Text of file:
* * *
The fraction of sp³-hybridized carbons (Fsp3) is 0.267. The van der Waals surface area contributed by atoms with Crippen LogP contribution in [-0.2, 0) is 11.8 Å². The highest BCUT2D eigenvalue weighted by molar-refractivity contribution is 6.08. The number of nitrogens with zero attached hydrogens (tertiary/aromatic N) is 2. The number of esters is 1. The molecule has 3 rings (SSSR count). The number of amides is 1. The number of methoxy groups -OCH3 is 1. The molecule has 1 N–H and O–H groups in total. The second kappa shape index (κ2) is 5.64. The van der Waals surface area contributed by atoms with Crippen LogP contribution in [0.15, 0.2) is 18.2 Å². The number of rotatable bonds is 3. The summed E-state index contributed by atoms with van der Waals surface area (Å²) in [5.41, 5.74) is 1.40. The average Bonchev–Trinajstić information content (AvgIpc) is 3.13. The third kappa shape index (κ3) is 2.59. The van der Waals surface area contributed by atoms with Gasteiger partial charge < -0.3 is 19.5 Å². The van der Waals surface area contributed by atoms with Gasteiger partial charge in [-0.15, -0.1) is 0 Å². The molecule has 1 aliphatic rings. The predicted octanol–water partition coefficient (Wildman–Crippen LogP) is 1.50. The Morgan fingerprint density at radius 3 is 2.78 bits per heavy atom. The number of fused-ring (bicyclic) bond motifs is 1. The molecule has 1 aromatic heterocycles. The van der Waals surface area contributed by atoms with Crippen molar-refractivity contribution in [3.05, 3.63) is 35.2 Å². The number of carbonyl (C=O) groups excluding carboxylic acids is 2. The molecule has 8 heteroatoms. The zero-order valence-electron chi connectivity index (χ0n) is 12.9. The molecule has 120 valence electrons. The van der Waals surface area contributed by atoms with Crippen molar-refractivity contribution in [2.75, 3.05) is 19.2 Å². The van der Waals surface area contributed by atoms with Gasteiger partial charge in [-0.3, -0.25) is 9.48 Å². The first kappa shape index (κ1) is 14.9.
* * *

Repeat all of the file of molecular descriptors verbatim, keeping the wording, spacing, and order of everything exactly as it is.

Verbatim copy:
The fraction of sp³-hybridized carbons (Fsp3) is 0.267. The van der Waals surface area contributed by atoms with Crippen LogP contribution in [-0.2, 0) is 11.8 Å². The highest BCUT2D eigenvalue weighted by molar-refractivity contribution is 6.08. The number of nitrogens with zero attached hydrogens (tertiary/aromatic N) is 2. The number of esters is 1. The molecule has 3 rings (SSSR count). The number of amides is 1. The number of methoxy groups -OCH3 is 1. The molecule has 1 N–H and O–H groups in total. The second kappa shape index (κ2) is 5.64. The van der Waals surface area contributed by atoms with Crippen LogP contribution in [0.15, 0.2) is 18.2 Å². The number of rotatable bonds is 3. The summed E-state index contributed by atoms with van der Waals surface area (Å²) in [5.41, 5.74) is 1.40. The average Bonchev–Trinajstić information content (AvgIpc) is 3.13. The third kappa shape index (κ3) is 2.59. The van der Waals surface area contributed by atoms with Gasteiger partial charge < -0.3 is 19.5 Å². The van der Waals surface area contributed by atoms with Gasteiger partial charge in [-0.15, -0.1) is 0 Å². The molecule has 1 aliphatic rings. The predicted octanol–water partition coefficient (Wildman–Crippen LogP) is 1.50. The Morgan fingerprint density at radius 3 is 2.78 bits per heavy atom. The number of fused-ring (bicyclic) bond motifs is 1. The molecule has 1 aromatic heterocycles. The van der Waals surface area contributed by atoms with Crippen molar-refractivity contribution in [3.05, 3.63) is 35.2 Å². The number of carbonyl (C=O) groups excluding carboxylic acids is 2. The molecule has 8 heteroatoms. The zero-order valence-electron chi connectivity index (χ0n) is 12.9. The molecule has 120 valence electrons. The van der Waals surface area contributed by atoms with Crippen molar-refractivity contribution in [2.75, 3.05) is 19.2 Å². The van der Waals surface area contributed by atoms with Gasteiger partial charge in [-0.3, -0.25) is 9.48 Å². The first kappa shape index (κ1) is 14.9.